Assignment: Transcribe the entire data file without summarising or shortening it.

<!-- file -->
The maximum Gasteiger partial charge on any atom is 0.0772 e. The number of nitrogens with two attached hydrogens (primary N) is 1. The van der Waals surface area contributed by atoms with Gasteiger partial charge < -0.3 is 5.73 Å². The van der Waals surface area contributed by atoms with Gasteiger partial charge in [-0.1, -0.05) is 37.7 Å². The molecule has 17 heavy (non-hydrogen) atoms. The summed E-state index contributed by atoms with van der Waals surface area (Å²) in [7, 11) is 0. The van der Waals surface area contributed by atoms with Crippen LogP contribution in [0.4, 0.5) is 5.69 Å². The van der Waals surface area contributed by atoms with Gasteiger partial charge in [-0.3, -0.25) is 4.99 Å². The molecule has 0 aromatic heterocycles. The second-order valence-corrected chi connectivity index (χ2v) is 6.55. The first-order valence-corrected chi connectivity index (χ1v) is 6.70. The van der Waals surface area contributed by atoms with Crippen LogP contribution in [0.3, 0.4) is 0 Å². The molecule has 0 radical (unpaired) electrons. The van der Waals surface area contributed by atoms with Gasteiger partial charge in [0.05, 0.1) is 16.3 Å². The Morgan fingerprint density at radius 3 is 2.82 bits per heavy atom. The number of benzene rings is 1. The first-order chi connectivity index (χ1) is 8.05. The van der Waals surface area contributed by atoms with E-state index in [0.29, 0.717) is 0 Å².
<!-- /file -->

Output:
The maximum Gasteiger partial charge on any atom is 0.0772 e. The number of nitrogens with two attached hydrogens (primary N) is 1. The van der Waals surface area contributed by atoms with Gasteiger partial charge < -0.3 is 5.73 Å². The van der Waals surface area contributed by atoms with Gasteiger partial charge in [-0.1, -0.05) is 37.7 Å². The molecule has 17 heavy (non-hydrogen) atoms. The summed E-state index contributed by atoms with van der Waals surface area (Å²) in [7, 11) is 0. The van der Waals surface area contributed by atoms with Crippen LogP contribution in [0.4, 0.5) is 5.69 Å². The van der Waals surface area contributed by atoms with Gasteiger partial charge in [-0.3, -0.25) is 4.99 Å². The molecule has 0 aromatic heterocycles. The second-order valence-corrected chi connectivity index (χ2v) is 6.55. The first-order valence-corrected chi connectivity index (χ1v) is 6.70. The van der Waals surface area contributed by atoms with Crippen LogP contribution in [0.3, 0.4) is 0 Å². The molecule has 0 radical (unpaired) electrons. The van der Waals surface area contributed by atoms with Gasteiger partial charge in [0.05, 0.1) is 16.3 Å². The Morgan fingerprint density at radius 3 is 2.82 bits per heavy atom. The number of benzene rings is 1. The first-order chi connectivity index (χ1) is 8.05. The van der Waals surface area contributed by atoms with E-state index in [0.29, 0.717) is 0 Å².